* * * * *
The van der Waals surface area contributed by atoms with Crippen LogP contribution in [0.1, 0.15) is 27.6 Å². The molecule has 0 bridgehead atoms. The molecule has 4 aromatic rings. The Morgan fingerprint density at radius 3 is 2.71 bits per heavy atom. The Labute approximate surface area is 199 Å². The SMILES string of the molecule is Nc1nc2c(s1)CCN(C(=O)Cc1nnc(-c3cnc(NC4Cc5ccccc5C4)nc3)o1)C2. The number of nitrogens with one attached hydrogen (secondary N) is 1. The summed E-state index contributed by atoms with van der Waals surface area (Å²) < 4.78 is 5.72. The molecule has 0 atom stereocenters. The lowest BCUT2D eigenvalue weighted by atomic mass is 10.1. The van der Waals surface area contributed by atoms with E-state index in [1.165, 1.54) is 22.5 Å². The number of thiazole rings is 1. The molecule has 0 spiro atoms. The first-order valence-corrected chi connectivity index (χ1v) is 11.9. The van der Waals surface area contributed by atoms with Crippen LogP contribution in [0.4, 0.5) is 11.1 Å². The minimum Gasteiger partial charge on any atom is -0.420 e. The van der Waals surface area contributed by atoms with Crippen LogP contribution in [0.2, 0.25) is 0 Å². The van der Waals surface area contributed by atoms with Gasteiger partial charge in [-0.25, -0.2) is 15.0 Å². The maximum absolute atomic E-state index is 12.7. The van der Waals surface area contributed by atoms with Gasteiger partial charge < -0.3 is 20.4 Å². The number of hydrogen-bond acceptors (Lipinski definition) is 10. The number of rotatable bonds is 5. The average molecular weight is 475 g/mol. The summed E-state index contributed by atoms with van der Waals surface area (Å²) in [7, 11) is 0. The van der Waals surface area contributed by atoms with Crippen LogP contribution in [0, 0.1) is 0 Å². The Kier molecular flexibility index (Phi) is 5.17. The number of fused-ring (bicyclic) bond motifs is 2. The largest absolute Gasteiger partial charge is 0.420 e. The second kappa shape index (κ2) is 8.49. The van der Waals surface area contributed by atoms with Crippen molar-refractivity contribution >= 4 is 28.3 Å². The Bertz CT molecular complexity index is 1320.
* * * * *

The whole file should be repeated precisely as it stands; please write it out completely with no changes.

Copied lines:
The van der Waals surface area contributed by atoms with Crippen LogP contribution in [0.1, 0.15) is 27.6 Å². The molecule has 0 bridgehead atoms. The molecule has 4 aromatic rings. The Morgan fingerprint density at radius 3 is 2.71 bits per heavy atom. The Labute approximate surface area is 199 Å². The SMILES string of the molecule is Nc1nc2c(s1)CCN(C(=O)Cc1nnc(-c3cnc(NC4Cc5ccccc5C4)nc3)o1)C2. The number of nitrogens with one attached hydrogen (secondary N) is 1. The summed E-state index contributed by atoms with van der Waals surface area (Å²) < 4.78 is 5.72. The molecule has 0 atom stereocenters. The lowest BCUT2D eigenvalue weighted by atomic mass is 10.1. The van der Waals surface area contributed by atoms with E-state index in [1.165, 1.54) is 22.5 Å². The number of thiazole rings is 1. The molecule has 0 spiro atoms. The first-order valence-corrected chi connectivity index (χ1v) is 11.9. The van der Waals surface area contributed by atoms with Crippen LogP contribution in [0.4, 0.5) is 11.1 Å². The minimum Gasteiger partial charge on any atom is -0.420 e. The van der Waals surface area contributed by atoms with Crippen LogP contribution in [0.2, 0.25) is 0 Å². The van der Waals surface area contributed by atoms with Gasteiger partial charge in [-0.25, -0.2) is 15.0 Å². The maximum absolute atomic E-state index is 12.7. The van der Waals surface area contributed by atoms with Gasteiger partial charge < -0.3 is 20.4 Å². The number of hydrogen-bond acceptors (Lipinski definition) is 10. The number of rotatable bonds is 5. The average molecular weight is 475 g/mol. The summed E-state index contributed by atoms with van der Waals surface area (Å²) in [7, 11) is 0. The van der Waals surface area contributed by atoms with Crippen LogP contribution in [0, 0.1) is 0 Å². The Kier molecular flexibility index (Phi) is 5.17. The number of fused-ring (bicyclic) bond motifs is 2. The largest absolute Gasteiger partial charge is 0.420 e. The second kappa shape index (κ2) is 8.49. The van der Waals surface area contributed by atoms with Crippen molar-refractivity contribution >= 4 is 28.3 Å². The Bertz CT molecular complexity index is 1320.